Our write up largely agrees with @Quintin Pope's summary, with the addition of training trajectory visualizations and an explanation of the MLP construction that solves modular addition.

A meta note that didn't make it into the article — with so many people looking into this problem over the last 18 months, I'm surprised this construction took so long to find. The modular addition task with a 1-layer MLP is about as simple as you can get!^{[1]}

Scaling mechanistic interpretability up to more complex tasks/models seems worth continuing to try, but I'm less sure extracting crisp explanations will be possible.^{[2]} Even if we "solve" superposition, figuring the construction here — where there's no superposition in the generalizing model — wasn't trivial.

gif/twitter summary

If we train a MLP to solve modular addition, the generalizing phase has suggestive periodic patterns.

To figure out why the model generalizes, we first look at task where we know the generalizing solution — sparse parity. You can see the model generalizing as weight decay prunes spurious connections.

One point from the Omnigrok paper I hadn't internalized before training lots of models: grokking only happens when hyper-parameters are just right.

We can make other weird things happen too, like AdamW oscillating between low train loss and low weights.

To understand how a MLP solves modular addition, we train a much smaller model with a circular input embedding baked in.

Following @Neel Nanda and applying a discrete Fourier transform, we see larger models trained from scratch use the same star trick!

Finally, we show what the stars are doing and prove that they work:

Our ReLU activation has a small error, but it's close enough to the exact solution — an x² activation suggested in Grokking modular arithmetic — for the model to patch everything up w/ constructive interference.

^{^}

And there are still open question: why are the frequencies with >5 neurons lopsided? Why does factoring Winput not do that same thing as factoring Woutput?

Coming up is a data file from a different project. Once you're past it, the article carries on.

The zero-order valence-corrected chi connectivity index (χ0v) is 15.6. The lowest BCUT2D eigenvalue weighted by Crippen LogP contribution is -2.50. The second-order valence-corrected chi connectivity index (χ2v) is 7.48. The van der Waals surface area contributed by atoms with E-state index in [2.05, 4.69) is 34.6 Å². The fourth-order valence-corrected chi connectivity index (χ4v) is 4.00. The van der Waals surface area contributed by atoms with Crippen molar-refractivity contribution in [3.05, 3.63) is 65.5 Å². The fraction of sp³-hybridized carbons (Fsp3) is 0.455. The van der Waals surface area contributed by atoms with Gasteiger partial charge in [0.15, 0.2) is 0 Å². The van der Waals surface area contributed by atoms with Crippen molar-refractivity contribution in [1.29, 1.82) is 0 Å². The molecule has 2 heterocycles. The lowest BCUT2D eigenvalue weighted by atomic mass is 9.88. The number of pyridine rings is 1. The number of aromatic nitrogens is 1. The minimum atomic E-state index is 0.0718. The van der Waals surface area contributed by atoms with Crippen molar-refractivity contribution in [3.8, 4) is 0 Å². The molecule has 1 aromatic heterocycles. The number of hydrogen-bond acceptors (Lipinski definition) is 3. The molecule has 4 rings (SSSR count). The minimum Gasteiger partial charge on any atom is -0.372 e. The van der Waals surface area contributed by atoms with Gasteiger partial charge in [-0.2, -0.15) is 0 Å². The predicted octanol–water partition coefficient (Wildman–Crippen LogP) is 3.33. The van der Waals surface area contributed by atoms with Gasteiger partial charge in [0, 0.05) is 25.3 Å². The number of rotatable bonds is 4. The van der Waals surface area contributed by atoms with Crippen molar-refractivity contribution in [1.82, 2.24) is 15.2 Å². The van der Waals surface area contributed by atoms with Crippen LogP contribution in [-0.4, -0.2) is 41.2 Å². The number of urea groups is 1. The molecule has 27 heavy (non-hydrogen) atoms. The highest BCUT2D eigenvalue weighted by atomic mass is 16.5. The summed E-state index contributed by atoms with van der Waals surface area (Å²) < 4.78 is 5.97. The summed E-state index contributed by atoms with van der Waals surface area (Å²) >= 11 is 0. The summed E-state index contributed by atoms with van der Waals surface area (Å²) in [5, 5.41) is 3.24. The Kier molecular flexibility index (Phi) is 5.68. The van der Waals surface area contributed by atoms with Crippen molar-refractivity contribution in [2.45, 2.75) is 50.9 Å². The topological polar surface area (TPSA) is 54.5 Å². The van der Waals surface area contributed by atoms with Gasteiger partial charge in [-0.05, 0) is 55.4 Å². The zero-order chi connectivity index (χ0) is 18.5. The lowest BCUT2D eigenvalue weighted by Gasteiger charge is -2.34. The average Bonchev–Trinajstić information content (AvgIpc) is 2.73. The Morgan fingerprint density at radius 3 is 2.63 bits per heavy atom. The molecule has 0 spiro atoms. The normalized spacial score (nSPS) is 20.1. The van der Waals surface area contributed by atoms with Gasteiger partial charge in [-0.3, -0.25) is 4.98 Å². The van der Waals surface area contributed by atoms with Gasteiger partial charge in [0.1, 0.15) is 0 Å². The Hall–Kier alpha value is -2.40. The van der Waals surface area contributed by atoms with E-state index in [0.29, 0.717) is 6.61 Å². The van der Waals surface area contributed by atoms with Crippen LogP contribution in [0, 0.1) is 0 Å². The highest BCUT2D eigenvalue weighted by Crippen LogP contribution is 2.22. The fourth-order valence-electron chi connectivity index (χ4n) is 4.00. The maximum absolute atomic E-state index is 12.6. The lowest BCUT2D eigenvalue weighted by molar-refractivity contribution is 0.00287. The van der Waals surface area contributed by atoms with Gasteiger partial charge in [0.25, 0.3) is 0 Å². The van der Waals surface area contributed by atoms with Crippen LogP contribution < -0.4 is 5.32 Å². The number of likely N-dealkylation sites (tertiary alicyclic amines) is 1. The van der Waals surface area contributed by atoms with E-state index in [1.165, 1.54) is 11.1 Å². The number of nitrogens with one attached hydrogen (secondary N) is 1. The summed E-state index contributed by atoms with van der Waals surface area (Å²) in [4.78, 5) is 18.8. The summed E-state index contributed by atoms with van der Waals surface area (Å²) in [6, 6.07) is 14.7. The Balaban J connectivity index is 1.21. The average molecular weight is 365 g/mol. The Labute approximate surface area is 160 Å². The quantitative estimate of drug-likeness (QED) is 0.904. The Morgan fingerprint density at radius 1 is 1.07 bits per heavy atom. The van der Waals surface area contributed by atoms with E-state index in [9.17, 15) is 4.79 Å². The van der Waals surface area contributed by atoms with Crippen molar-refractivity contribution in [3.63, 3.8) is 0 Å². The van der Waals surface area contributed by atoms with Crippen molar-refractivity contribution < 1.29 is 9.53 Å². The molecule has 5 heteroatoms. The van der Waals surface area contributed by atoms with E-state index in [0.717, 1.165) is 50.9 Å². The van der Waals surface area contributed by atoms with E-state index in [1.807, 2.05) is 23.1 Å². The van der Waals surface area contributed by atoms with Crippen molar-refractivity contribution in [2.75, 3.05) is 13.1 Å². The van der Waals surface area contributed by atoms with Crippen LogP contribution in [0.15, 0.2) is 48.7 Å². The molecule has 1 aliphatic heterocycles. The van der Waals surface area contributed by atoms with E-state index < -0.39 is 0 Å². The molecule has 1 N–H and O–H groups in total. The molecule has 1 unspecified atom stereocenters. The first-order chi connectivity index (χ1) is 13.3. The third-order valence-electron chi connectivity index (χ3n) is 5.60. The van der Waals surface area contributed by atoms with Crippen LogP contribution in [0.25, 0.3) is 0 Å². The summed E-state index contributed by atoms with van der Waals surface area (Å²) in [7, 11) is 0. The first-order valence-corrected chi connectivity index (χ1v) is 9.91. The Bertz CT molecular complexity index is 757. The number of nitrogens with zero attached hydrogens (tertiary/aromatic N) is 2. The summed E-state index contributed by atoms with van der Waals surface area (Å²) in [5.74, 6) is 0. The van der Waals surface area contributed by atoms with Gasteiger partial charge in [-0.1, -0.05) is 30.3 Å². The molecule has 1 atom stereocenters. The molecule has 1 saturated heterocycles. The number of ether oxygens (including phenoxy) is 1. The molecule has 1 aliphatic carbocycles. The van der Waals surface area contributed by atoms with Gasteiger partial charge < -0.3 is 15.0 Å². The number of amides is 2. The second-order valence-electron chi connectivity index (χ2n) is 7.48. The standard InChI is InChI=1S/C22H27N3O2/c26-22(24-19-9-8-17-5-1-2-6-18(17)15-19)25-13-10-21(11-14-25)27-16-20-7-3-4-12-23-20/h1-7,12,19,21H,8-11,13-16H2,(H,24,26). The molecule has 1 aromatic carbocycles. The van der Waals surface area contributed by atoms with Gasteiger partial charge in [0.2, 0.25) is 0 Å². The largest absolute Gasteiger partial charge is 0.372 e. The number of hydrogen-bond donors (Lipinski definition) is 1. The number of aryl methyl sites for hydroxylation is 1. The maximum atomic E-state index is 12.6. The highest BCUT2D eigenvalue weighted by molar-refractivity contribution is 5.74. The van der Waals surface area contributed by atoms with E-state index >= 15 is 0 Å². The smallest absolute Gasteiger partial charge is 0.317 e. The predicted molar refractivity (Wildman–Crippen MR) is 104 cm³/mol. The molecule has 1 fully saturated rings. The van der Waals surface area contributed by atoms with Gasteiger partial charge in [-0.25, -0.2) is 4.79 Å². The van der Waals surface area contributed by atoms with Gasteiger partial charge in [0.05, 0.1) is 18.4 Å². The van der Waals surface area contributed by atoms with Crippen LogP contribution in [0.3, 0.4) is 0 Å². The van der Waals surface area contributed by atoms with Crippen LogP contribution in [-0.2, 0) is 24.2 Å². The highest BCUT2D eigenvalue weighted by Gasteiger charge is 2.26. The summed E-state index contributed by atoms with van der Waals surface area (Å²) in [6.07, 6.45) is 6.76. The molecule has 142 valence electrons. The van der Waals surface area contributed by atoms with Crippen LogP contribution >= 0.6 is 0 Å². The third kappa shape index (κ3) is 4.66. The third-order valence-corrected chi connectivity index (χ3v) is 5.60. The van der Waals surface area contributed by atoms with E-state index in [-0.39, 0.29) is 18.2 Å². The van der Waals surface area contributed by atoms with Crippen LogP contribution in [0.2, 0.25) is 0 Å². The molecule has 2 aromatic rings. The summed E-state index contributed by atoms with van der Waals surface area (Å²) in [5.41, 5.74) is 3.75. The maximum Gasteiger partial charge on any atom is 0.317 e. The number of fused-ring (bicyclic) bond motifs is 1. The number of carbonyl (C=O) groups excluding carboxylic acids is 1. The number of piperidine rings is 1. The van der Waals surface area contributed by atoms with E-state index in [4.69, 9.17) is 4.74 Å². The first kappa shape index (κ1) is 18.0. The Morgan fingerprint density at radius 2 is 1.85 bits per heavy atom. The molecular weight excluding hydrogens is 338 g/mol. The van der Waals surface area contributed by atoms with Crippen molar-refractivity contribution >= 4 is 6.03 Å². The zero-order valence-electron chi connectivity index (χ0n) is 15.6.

Our write up largely agrees with @Quintin Pope's summary, with the addition of training trajectory visualizations and an explanation of the MLP construction that solves modular addition.

A meta note that didn't make it into the article — with so many people looking into this problem over the last 18 months, I'm surprised this construction took so long to find. The modular addition task with a 1-layer MLP is about as simple as you can get!

^{[1]}Scaling mechanistic interpretability up to more complex tasks/models seems worth continuing to try, but I'm less sure extracting crisp explanations will be possible.

^{[2]}Even if we "solve" superposition, figuring the construction here — where there's no superposition in the generalizing model — wasn't trivial.## gif/twitter summary

If we train a MLP to solve modular addition, the generalizing phase has suggestive periodic patterns.

To figure out why the model generalizes, we first look at task where we know the generalizing solution — sparse parity. You can see the model generalizing as weight decay prunes spurious connections.

One point from the Omnigrok paper I hadn't internalized before training lots of models: grokking only happens when hyper-parameters are just right.

We can make other weird things happen too, like AdamW oscillating between low train loss and low weights.

To understand how a MLP solves modular addition, we train a much smaller model with a circular input embedding baked in.

Following @Neel Nanda and applying a discrete Fourier transform, we see larger models trained from scratch use the same star trick!

Finally, we show what the stars are doing and prove that they work:

Our ReLU activation has a small error, but it's close enough to the exact solution — an x² activation suggested in Grokking modular arithmetic — for the model to patch everything up w/ constructive interference.

^{^}And there are still open question: why are the frequencies with >5 neurons lopsided? Why does factoring Winput not do that same thing as factoring Woutput?

^{^}Also see The Hydra Effect: Emergent Self-repair in Language Model Computations